Africa’s natural heritage is world-renowned. People from all over the world travel to Africa each year to witness and photograph the amazing wildlife our continent has to offer.
When looking around on social media platforms like Facebook you will see a huge amount of images from Africa’s wild places which all attest to the fact that the photographic opportunities are quite amazing in both their abundance and diversity.
That being said, there are only a handful of images that stand about above the masses. I am sure you have found yourself looking at these images wondering what special tricks the photographer used or why your images don’t look the same.
The reality is that it is not difficult to create striking wildlife images.
By focusing on the basics you will see an immediate improvement in your own photography so let’s look at three things you can do to get you started on the exciting journey that is wildlife photography.
1. You Can Only Shoot What You See
The first thing to always keep in mind is that you can only shoot what you see.
You cannot, will not, photograph a herd of hundreds of thousands of wildebeest crossing a river in the Kruger National Park. The Great Migration takes place in Kenya so hoping to photo something like that in the Kruger will create false expectations.
Before heading out to a destination do your homework. Read up on the area, check out field guides and browse through one of the many online forums where you will get real and up to date information of the wildlife you can expect to see and photograph.
When you then get out into the field open your mind and do not go out with preconceived ideas of getting images that you’ve seen in magazines or on Facebook.
Take each and every subject that you find and take it from there. Shoot what’s in front of you and don’t worry about whether it’s a leopard or a zebra. By doing this you will create a more comprehensive portfolio of images from every trip that you do.
The more time you spend out in the field and the more destinations you visit the more you will see and the more you will be able to photograph.
2. Focus on the Basics
Getting to a wildlife sighting, picking up your camera and firing at will might give you some decent images but you will have to spend a lot of time working through your images afterwards to find the keepers.
You can however up your strike rate, and immediately improve the quality of your images by focusing on a few of the basics of photography.
• Rule of Thirds
• Shoot in both landscape and portrait orientation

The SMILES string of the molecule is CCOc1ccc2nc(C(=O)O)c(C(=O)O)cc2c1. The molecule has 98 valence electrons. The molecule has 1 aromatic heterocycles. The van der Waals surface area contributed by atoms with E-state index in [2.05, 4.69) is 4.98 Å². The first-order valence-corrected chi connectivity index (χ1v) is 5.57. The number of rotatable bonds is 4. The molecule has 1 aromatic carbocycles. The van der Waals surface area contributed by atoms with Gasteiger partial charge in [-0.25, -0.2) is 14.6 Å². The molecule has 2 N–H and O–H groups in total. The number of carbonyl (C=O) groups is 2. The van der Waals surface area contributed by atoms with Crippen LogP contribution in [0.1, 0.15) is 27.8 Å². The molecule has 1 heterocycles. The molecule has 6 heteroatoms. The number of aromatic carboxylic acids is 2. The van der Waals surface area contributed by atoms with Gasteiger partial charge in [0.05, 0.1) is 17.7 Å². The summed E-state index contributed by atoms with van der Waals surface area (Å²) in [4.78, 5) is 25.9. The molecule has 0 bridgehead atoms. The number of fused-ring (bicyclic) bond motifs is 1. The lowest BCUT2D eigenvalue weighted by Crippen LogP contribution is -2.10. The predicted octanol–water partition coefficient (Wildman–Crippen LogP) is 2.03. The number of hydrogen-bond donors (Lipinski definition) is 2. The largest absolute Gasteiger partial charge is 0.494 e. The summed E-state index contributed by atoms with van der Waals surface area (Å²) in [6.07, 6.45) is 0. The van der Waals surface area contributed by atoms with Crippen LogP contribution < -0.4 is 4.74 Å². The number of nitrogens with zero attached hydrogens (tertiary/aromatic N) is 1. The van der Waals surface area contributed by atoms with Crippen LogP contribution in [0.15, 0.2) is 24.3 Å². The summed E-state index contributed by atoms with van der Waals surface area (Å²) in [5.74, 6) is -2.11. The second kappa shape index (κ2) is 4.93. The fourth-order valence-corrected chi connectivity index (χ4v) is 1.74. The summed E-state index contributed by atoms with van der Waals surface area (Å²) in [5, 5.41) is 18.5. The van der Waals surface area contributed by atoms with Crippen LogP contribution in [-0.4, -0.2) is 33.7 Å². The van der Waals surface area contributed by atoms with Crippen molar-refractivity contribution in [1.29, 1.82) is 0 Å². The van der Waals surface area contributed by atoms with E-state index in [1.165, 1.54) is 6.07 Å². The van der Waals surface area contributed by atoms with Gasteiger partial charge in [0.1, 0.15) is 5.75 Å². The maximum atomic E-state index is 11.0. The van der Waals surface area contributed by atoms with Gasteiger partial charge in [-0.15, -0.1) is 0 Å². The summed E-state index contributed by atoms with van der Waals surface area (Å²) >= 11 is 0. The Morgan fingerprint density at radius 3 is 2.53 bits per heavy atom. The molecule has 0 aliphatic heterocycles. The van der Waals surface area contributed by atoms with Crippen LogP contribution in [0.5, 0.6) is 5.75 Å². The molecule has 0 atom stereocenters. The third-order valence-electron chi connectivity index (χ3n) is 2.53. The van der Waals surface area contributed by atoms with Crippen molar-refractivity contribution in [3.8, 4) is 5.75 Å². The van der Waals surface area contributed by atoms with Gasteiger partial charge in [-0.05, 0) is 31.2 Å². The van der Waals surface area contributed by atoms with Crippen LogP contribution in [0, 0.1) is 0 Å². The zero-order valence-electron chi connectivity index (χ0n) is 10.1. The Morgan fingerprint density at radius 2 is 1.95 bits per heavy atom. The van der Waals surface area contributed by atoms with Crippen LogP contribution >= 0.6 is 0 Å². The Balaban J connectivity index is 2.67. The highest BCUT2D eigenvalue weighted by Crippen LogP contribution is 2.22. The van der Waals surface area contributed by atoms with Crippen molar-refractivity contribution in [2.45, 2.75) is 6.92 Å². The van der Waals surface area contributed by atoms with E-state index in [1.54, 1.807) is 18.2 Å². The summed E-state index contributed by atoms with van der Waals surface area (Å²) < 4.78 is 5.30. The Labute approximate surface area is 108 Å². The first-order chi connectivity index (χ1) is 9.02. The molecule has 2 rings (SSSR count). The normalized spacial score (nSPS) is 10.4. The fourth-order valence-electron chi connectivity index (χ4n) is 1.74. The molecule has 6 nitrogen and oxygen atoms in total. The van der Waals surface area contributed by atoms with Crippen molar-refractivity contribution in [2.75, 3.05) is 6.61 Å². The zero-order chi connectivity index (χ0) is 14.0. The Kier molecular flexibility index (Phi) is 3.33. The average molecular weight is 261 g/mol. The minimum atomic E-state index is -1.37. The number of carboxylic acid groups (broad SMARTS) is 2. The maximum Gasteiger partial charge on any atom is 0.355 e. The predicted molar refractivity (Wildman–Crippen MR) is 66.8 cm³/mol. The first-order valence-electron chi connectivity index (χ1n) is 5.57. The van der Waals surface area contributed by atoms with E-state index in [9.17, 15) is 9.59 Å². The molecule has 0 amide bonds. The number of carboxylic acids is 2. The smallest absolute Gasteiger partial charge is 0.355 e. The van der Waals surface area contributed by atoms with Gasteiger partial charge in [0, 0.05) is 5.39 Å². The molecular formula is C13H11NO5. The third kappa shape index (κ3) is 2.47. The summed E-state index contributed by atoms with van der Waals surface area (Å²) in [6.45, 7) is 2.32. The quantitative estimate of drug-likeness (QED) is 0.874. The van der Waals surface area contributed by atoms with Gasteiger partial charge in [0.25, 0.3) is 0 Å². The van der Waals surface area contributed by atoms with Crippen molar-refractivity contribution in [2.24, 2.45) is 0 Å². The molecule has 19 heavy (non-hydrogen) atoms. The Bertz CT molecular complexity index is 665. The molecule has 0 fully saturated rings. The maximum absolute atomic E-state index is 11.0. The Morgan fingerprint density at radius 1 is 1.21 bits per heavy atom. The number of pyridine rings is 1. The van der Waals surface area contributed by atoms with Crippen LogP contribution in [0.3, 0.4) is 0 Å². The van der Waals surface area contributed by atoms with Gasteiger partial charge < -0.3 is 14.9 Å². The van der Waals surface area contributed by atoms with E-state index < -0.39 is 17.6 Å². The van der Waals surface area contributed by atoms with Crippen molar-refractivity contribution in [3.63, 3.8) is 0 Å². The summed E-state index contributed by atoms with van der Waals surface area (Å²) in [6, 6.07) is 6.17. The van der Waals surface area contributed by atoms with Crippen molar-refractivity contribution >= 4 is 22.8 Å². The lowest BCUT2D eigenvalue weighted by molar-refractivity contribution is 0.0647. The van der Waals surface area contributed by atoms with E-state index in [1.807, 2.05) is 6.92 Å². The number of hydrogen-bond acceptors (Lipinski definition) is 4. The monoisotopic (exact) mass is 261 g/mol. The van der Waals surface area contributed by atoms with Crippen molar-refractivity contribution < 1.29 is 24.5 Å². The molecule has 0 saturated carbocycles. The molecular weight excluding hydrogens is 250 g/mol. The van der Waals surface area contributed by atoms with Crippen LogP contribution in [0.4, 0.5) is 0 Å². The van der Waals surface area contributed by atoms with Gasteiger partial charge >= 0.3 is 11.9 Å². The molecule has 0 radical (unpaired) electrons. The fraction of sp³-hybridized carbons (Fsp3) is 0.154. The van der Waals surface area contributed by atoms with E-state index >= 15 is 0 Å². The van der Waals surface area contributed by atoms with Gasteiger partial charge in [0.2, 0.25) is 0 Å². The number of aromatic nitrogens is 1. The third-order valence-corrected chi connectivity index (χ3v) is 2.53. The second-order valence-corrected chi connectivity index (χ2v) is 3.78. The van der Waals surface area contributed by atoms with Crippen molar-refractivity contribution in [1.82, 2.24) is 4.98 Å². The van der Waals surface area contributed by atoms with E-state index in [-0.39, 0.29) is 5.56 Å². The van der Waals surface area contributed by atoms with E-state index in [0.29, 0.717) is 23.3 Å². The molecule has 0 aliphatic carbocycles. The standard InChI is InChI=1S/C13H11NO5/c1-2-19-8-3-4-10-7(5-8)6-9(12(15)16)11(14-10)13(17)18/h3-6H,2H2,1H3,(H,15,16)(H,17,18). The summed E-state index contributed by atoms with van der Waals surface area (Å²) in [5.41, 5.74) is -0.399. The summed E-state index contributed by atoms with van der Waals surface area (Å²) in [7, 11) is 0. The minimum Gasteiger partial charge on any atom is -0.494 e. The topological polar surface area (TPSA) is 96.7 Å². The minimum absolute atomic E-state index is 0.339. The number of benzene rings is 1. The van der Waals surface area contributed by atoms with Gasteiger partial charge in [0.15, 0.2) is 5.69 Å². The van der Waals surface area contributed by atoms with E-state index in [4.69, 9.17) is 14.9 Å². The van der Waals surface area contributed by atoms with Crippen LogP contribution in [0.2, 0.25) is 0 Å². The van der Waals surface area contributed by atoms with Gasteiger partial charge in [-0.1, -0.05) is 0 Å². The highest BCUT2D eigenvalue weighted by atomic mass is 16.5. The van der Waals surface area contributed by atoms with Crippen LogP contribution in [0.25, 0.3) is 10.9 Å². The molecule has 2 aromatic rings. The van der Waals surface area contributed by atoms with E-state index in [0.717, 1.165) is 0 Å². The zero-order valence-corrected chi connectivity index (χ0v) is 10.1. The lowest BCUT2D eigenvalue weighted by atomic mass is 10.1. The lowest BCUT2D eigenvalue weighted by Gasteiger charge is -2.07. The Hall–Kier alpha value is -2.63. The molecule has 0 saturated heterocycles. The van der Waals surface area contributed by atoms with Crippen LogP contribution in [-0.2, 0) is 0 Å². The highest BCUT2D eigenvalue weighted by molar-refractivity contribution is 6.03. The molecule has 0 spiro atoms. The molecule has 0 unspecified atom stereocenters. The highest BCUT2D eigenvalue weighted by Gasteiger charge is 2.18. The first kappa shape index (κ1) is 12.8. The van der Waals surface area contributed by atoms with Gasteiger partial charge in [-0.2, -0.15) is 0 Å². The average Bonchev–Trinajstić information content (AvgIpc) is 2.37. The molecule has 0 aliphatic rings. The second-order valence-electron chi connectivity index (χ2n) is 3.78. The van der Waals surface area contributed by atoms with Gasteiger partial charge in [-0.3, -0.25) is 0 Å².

• Know your equipment
Rule of Thirds
The rule of thirds is one of the foundations of photography and will, from the moment you start applying it to your images, make a difference to your images.
Simply put, the rule states that you should not place your subject in the dead center of the frame but rather on one of the 4 points created when you divide your frame into three both vertically and horizontally.
The four power points that are created in the frame are the strongest visual areas in a frame and will best highlight the subject in your image.
Shoot in both landscape and portrait orientation
Most of the time we get stuck shooting in landscape orientation but there are most definitely times when a portrait orientation will serve you better. This is especially true with giraffe and large trees where you want to emphasize the height of the subject.
The best way to decide which orientation would best suit a particular scene is to see which way the visual energy in a frame is moving. Do you find your eye moving side to side through the frame? In that case, shoot in landscape mode. If you find your eyes moves up and down in the frame you might be better served shooting in portrait orientation.
When you next find yourself in a sighting make a point of trying to shoot in both landscape and portrait orientations.
Know your Equipment
There is nothing more frustrating than sitting in an incredible sighting and not being able to capture the moment. One of the reasons that many people miss shots is that they do not know their equipment. Take the time to do a course and get to know exactly what your equipment is capable of. You won’t be sorry!
3. Shoot More, Look More
This is something that all wildlife photographers should do more of. I am not referring to rattling off a hundred frames of a static subject but rather looking for different angles, different settings and different stories.
By continually trying to create different images and working a scene or subject you will improve not only your images but also your photographic eye. In time you will start ‘seeing’ shots even before you take them.
Closely linked to this is to look at other photographer’s image. By looking at more images, and specifically the work of photographers whose images resonate with you, your photographic eye will become more trained and you will find it easier to see shots out in the field.
That being said, don’t try and mimic other people’s images but rather use them as inspiration to create your own unique stories. Your own unique images.
In the next article we will look at more specific techniques you can use out in the field to create unique and interesting wildlife and nature images. For now it’s time to head out into the wild places of Africa and capture the amazing wildlife that only Africa has to offer. Until next time.
Gerry van der Walt: www.gerryvanderwalt.com
Courses & Safaris: photography.wild-eye.co.za